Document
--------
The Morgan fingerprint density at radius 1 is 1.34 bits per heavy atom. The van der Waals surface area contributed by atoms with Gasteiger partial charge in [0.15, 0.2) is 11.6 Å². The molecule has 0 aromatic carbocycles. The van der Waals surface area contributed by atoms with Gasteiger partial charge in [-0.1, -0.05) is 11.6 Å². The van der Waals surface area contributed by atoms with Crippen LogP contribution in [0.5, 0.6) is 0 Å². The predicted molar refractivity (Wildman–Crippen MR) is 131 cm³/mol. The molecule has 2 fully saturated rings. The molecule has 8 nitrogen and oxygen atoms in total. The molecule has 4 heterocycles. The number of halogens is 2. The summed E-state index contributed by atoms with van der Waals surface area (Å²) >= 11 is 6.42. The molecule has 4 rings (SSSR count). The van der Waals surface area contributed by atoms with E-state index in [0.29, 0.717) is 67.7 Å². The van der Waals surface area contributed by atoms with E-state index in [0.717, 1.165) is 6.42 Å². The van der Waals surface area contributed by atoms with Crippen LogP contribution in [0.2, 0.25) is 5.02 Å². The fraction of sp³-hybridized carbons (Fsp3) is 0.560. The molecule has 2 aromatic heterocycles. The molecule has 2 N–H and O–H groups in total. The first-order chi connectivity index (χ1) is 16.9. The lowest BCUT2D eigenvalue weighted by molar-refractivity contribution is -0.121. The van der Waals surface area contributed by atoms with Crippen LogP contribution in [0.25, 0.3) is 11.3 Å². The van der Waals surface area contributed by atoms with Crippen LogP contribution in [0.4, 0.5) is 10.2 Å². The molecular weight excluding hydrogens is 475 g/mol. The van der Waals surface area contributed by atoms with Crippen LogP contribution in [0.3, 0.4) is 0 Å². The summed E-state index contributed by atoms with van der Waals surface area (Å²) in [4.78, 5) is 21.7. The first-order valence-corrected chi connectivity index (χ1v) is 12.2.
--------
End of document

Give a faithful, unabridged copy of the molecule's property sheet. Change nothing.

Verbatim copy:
The Morgan fingerprint density at radius 1 is 1.34 bits per heavy atom. The van der Waals surface area contributed by atoms with Gasteiger partial charge in [0.15, 0.2) is 11.6 Å². The molecule has 0 aromatic carbocycles. The van der Waals surface area contributed by atoms with Gasteiger partial charge in [-0.1, -0.05) is 11.6 Å². The van der Waals surface area contributed by atoms with Crippen LogP contribution in [0.5, 0.6) is 0 Å². The predicted molar refractivity (Wildman–Crippen MR) is 131 cm³/mol. The molecule has 2 fully saturated rings. The molecule has 8 nitrogen and oxygen atoms in total. The molecule has 4 heterocycles. The number of halogens is 2. The summed E-state index contributed by atoms with van der Waals surface area (Å²) >= 11 is 6.42. The molecule has 4 rings (SSSR count). The van der Waals surface area contributed by atoms with E-state index in [0.29, 0.717) is 67.7 Å². The van der Waals surface area contributed by atoms with E-state index in [0.717, 1.165) is 6.42 Å². The van der Waals surface area contributed by atoms with Crippen LogP contribution in [0.2, 0.25) is 5.02 Å². The fraction of sp³-hybridized carbons (Fsp3) is 0.560. The molecule has 2 aromatic heterocycles. The molecule has 2 N–H and O–H groups in total. The first-order chi connectivity index (χ1) is 16.9. The lowest BCUT2D eigenvalue weighted by molar-refractivity contribution is -0.121. The van der Waals surface area contributed by atoms with Crippen LogP contribution in [0.25, 0.3) is 11.3 Å². The van der Waals surface area contributed by atoms with Crippen LogP contribution in [0.4, 0.5) is 10.2 Å². The molecular weight excluding hydrogens is 475 g/mol. The van der Waals surface area contributed by atoms with Crippen LogP contribution in [0.3, 0.4) is 0 Å². The summed E-state index contributed by atoms with van der Waals surface area (Å²) in [4.78, 5) is 21.7. The first-order valence-corrected chi connectivity index (χ1v) is 12.2.